I Want to Eat Your Pancreas isn't the first adaptation of author Yoru Sumino's novel Let Me Eat Your Pancreas. A live-action version was released in 2017 in Japan, to rave reviews, but the anime doesn't lose any of the drama or power of the previous work. Instead, it refines them alongside absolutely stellar animation by Studio VOLN. If anything, the animation improves the bittersweet human tragedy of the story, and reinforces the message about the beauty of life despite the reality of death.
I Want to Eat Your Pancreas is one of the most heartbreaking anime films you'll ever see, in the best kind of way.
The film centers around an unnamed protagonist, played in the English dub by Robbie Daymond. A quiet and solitary young man, he works in the library and seems completely unperturbed by his standing as a loner. But a chance encounter with the most popular girl in his class changes things.
He discovers that the girl, Sakura (a very impressive Erika Harlacher), is dying of a pancreatic disease and only has a few years left, at most. She's kept it a secret from her friends so she can still enjoy a normal teenage life before she dies, but the young man proves to be the perfect outlet for her fears about the illness. He becomes her secret keeper and reluctant companion as she tries to finish everything on her bucket list before her time runs out.
Right from the beginning, the film explores her mortality with a bubbly edge. Sakura herself is instantly likable; she's peppy, strong-willed and kind. But she's not treated as a complete paragon, just as a nice girl who can get frustrated and angry, and probably enjoys playing pranks just a little bit too much.
While the film flirts with more obvious arcs, it subverts them in interesting ways. Sakura and the boy don't necessarily fall in love, but that potential (and the fact that everyone at school assumes they're dating) is definitely played with in interesting ways.
The voice acting throughout is genuine and tender, and helps the film remain enjoyable while never become schmaltzy. I Want to Eat Your Pancreas works incredibly well for the genre it inhabits, an animated version of something like The Fault in Our Stars, but with a better handle on teenagers and their emotions.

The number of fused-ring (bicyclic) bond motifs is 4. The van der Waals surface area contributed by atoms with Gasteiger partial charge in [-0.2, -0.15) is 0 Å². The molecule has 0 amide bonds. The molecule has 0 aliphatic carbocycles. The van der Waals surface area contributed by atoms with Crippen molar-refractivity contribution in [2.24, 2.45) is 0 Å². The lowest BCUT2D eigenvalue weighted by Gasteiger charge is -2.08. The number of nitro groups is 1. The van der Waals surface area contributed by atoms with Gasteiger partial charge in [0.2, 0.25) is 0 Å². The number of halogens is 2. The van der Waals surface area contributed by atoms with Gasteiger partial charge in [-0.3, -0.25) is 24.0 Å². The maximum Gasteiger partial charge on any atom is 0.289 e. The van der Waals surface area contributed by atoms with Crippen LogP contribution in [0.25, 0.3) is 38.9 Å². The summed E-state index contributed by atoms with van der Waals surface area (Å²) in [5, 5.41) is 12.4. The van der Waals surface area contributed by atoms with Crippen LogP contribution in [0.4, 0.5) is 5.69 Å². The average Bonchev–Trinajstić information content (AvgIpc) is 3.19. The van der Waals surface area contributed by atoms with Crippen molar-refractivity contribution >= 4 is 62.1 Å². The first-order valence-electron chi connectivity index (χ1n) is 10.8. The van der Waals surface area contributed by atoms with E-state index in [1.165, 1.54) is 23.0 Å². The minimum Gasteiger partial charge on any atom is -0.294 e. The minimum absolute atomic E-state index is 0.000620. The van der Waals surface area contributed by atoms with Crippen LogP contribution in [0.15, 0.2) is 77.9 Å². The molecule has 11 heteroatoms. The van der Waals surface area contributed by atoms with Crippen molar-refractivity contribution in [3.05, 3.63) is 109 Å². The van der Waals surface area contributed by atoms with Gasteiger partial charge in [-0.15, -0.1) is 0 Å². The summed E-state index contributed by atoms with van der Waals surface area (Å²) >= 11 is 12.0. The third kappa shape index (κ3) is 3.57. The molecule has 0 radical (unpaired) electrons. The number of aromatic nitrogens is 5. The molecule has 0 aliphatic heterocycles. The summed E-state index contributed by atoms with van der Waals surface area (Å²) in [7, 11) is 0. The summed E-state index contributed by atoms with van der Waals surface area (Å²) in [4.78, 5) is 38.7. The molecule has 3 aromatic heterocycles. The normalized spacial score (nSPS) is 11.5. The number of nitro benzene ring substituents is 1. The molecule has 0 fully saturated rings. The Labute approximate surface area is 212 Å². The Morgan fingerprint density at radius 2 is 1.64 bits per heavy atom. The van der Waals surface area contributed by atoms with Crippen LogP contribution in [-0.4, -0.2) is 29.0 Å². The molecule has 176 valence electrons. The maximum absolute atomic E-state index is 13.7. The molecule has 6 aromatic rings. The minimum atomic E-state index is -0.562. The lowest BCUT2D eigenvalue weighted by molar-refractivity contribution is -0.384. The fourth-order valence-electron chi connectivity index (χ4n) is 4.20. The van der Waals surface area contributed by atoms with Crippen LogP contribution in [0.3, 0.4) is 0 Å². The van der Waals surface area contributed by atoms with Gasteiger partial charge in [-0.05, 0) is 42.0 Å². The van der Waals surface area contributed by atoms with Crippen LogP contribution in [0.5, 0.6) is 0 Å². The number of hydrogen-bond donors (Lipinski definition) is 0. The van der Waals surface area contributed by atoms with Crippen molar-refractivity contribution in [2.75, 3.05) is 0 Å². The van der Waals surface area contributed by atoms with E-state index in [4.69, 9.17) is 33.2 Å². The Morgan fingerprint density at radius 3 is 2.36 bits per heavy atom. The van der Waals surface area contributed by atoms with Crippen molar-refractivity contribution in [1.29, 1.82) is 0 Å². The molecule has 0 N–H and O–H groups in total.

The unnamed boy's personal arc explores his chosen isolation and even hints at his crippling depression, making his growth through his experiences with Sakura about more than just friendship. The film is heady and willing to explore the complicated feelings of being a teenager, even without the lingering expectation of death hanging overhead. As a bittersweet and meaningful story, the film succeeds with gusto.
But it's the animation that elevates it to something else. The character work is detailed and specific enough to succeed in the smaller moments, with the occasional flashes of action. The film is able to shift tones with ease, in part due to the evocative imagery created by Studio VLON.
There are two sequences in particular, one during a fireworks display and the other at the end of the film, that use their inherently visual deviations from the bittersweet reality of the rest of the world to truly stand out. Seriously, it's one of the strangest and most memorable moments seen in an animated film in years.
At the screening for the film, representatives from Aniplex made sure to hand all members of the audience a box of tissues. It just goes to show how much confidence the studio had in the film being able to evoke the appropriate emotions, and it proved to be a good call. There wasn't a dry eye in the theater after the movie concluded.
The film is being released in theaters across the United States in conjunction with Fathom Events and the National Pancreas Foundation. The film does an amazing job of humanizing a deliberating illness in the most painful way, and is an honest tearjerker.
Even if you end up missing the screenings of the film through Fathom, make sure you give this film a chance when you get the opportunity. The story and characters are all incredibly well done throughout. It's one of the best tearjerkers in years, and the animation especially makes it stand out in a field of other, lesser versions of similar stories. I Want to Eat Your Pancreas is one of the best new anime films to be released and is worth checking out.